The Year of St Paul has ended and we have now begun the Year of the Priest, which will be marked on Thinking Faith with a series of articles and reflections. In an extract from a new anthology on priesthood, Gerry O’Collins SJ shares some thoughts on the priesthood of Christ, as understood by Paul, and considers how ordained ministry continually draws on aspects of Christ’s priesthood.
After several years of joint research, Fr Michael Jones of Huntington, Connecticut, and I have spent this year of St Paul (June 2008 to June 2009) writing a book to be published in 2010 by Oxford University Press, Jesus Our Priest. The more time we invested in examining the Scriptures and two thousand years of Christian tradition, the more precious themes emerged and took shape for us. Let me share three of our insights into the priesthood of Christ.
First, the Last Supper, crucifixion, resurrection and exaltation into glory unquestionably formed the defining moments in Christ’s exercise of his priesthood. Yet the years of his public ministry should also be recognised as priestly. As the Letter to the Hebrews and many great voices in the tradition acknowledged, his priesthood began with the incarnation. He did not become a priest at some later stage, but from the start he already was and acted as a priest. In particular, his public ministry was no ‘mere’ prelude to the exercise of his priesthood. Proclaiming the kingdom, healing the sick, forgiving sinners, feeding the hungry and the other activities that filled the years of Jesus’ public life belonged to his priestly ministry as much as his institution of the Eucharist during the celebration of the Last Supper.
Hence St Paul could characterise as a form of priestly liturgy and sacrifice his work of evangelising the Gentiles. In spreading the good news, the Apostle knew himself to be acting as a sacred minister and offering worship to God. Paul ‘was a minister of Christ Jesus to the Gentiles, in the priestly service of God’s gospel’ (Rom 15:15-16). When preaching, teaching and pursuing his whole pastoral ministry, Paul was as much a priestly minister as when he baptised some converts (1 Cor 1:16) and presided at the celebration of the Eucharist (Acts 20:7-12).
Second, in celebrating the Eucharist (and, indeed, in further areas of their ministry) ordained priests are visible signs of the invisible, but dynamically present, Christ. At every Eucharist, Christ is the Offerer, the One who invisibly but truly offers the sacramental celebration of his once-and-for-all sacrifice. He takes up into his self-offering the visible priest and the assembled faithful. In the Eucharistic meal he shares himself with all the faithful. The ordained priests act ‘in the person of Christ’ – not in the sense of replacing him or substituting for him but in the sense of acting as visible signs of his invisible and dynamic presence as the Offerer and the Offering. The visible priest presides at the Eucharistic ceremony, but it is Christ who perpetually offers his sacrifice. One might take some famous words of Augustine about baptism and apply them to the Eucharist by saying: ‘Peter presides, Christ offers. Paul presides, Christ offers.’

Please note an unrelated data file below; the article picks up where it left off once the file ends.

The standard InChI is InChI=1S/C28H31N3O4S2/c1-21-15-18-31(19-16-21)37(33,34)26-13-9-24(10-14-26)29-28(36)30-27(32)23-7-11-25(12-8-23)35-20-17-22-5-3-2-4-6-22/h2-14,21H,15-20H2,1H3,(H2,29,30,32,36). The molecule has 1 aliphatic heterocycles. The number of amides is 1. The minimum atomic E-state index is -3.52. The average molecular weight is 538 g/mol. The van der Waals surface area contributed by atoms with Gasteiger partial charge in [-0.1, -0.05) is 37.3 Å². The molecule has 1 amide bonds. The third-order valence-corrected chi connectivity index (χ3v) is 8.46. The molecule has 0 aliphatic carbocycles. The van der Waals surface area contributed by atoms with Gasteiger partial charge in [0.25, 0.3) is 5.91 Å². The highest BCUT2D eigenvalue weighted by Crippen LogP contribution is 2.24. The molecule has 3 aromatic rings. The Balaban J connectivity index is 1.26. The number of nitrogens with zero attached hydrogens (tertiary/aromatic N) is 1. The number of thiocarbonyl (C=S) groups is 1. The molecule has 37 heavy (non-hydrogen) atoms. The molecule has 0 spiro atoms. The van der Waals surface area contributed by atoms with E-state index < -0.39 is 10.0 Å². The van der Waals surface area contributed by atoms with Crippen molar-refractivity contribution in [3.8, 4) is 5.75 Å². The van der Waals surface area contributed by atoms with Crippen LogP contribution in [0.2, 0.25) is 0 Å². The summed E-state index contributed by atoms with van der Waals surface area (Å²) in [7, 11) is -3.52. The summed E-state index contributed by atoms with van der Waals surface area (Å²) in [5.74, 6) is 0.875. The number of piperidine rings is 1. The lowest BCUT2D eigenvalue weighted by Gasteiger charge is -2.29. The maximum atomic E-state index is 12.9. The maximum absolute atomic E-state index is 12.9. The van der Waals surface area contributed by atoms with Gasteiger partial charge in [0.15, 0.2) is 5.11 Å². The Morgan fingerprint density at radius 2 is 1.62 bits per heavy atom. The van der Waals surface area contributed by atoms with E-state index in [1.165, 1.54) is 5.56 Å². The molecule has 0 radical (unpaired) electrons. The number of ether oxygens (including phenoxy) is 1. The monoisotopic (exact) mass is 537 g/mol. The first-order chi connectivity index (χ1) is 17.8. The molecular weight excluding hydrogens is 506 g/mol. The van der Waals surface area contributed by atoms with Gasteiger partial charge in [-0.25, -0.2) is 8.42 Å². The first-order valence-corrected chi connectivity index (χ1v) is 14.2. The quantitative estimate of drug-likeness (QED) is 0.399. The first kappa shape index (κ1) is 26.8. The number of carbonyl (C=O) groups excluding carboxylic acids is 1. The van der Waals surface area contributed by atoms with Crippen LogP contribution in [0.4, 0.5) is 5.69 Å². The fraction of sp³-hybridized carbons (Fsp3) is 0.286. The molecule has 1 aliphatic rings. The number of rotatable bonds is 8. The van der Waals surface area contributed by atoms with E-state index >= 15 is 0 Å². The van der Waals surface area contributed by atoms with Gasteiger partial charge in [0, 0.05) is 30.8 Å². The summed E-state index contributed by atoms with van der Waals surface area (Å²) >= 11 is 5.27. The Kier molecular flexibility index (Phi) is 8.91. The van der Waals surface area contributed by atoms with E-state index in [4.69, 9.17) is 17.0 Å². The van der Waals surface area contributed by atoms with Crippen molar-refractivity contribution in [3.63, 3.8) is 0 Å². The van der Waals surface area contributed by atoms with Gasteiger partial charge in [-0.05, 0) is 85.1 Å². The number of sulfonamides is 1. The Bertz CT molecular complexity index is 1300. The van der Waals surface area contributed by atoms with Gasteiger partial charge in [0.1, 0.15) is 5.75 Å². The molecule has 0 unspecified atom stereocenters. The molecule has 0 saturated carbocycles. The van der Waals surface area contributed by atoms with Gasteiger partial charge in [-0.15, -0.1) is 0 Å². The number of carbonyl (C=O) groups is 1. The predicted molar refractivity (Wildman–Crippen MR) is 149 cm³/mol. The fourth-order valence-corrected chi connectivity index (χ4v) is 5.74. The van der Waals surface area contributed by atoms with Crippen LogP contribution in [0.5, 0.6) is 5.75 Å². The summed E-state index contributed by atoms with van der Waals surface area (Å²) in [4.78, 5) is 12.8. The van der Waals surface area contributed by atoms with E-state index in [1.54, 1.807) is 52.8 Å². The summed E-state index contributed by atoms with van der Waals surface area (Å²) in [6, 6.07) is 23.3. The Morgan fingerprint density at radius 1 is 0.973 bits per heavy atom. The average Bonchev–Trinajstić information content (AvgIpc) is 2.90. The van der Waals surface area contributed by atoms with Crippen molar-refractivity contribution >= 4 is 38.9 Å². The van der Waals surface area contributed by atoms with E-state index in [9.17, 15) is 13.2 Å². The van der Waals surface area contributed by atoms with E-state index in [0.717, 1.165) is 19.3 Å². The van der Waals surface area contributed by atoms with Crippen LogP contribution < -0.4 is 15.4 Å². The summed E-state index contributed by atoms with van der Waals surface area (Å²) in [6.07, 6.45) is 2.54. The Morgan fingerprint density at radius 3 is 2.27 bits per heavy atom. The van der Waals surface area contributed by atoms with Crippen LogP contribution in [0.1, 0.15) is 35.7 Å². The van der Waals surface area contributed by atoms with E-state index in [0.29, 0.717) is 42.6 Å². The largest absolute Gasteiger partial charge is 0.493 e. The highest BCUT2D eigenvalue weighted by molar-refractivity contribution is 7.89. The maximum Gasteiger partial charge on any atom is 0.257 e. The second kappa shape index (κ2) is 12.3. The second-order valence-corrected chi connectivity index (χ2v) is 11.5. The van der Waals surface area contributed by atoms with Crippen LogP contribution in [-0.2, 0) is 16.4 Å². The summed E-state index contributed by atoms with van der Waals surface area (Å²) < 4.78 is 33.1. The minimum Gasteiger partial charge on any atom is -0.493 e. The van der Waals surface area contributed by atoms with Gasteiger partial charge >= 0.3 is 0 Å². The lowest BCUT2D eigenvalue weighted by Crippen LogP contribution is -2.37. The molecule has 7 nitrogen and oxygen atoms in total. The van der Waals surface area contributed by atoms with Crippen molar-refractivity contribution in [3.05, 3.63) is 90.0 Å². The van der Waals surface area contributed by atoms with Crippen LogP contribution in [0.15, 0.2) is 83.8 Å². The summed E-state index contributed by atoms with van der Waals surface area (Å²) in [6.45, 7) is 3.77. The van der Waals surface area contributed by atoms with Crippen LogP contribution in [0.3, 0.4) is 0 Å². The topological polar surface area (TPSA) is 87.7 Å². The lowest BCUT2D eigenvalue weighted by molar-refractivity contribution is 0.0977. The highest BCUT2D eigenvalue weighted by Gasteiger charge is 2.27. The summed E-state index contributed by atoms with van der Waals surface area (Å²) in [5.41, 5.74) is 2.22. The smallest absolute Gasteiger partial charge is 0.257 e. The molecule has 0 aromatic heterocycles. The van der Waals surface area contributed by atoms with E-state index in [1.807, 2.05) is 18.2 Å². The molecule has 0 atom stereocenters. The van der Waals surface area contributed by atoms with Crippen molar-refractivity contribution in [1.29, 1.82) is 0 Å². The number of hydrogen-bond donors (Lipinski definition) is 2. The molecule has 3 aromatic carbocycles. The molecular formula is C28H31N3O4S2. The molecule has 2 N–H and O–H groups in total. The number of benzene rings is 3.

This truth prompted St Thomas Aquinas to say in a statement quoted by The Catechism of the Catholic Church (no. 1545): ‘only Christ is the true priest, the others being only his ministers’. We might gloss this statement and say: only the invisible Christ is the true priest; the others, while visible, are only his ministers.
Third, the priesthood of Christ involved him not only in being tried and tested but also in becoming vulnerable to lethal persecution. Extreme vulnerability belonged to the ‘job description’ of his priesthood provided by the Letter to the Hebrews. His passion and death dramatised the utter vulnerability of his priestly vocation. But his death led to his resurrection and exaltation to the Father’s right hand, where he continues eternally his priestly work of self-offering and intercession (Rom 8:34). As Paul put matters, Jesus was ‘crucified in his weakness but now lives by the power of God’ (2 Cor 13:4).
In an apostolic and priestly way, Paul himself shared in that ‘weakness’ and lived by that same ‘power’. Hence he declared: ‘I am content with weaknesses, insults, hardships, persecutions and calamities for the sake of Christ: for whenever I am weak, then I am strong’ (2 Cor 12:10).
Mike Jones and I have become more convinced than ever that any version of the ordained ministry will remain theologically and spiritually impoverished, unless it clearly and consistently draws its reflections from the priesthood of Jesus Christ himself.
Gerald O’Collins SJ is a Jesuit priest and a research professor at St Mary’s University College, Twickenham.
Taken from Priesthood: A life open to Christ compiled by Canon Daniel P. Cronin, St Paul Publications 2009, ISBN 978-0854397624, pp. 144-146.
Priesthood: A life open to Christ
Read more of Thinking Faith’s series for the Year of the Priest:
Priesthood in the Society of Jesus – Bernard Sesboüé SJ
Re-imaging priesthood – Bishop Greg O’Kelly SJ
The Hiddenness of Priestly Life – James Hanvey SJ
Matthew Power SJ’s review of Priesthood: A life open to Christ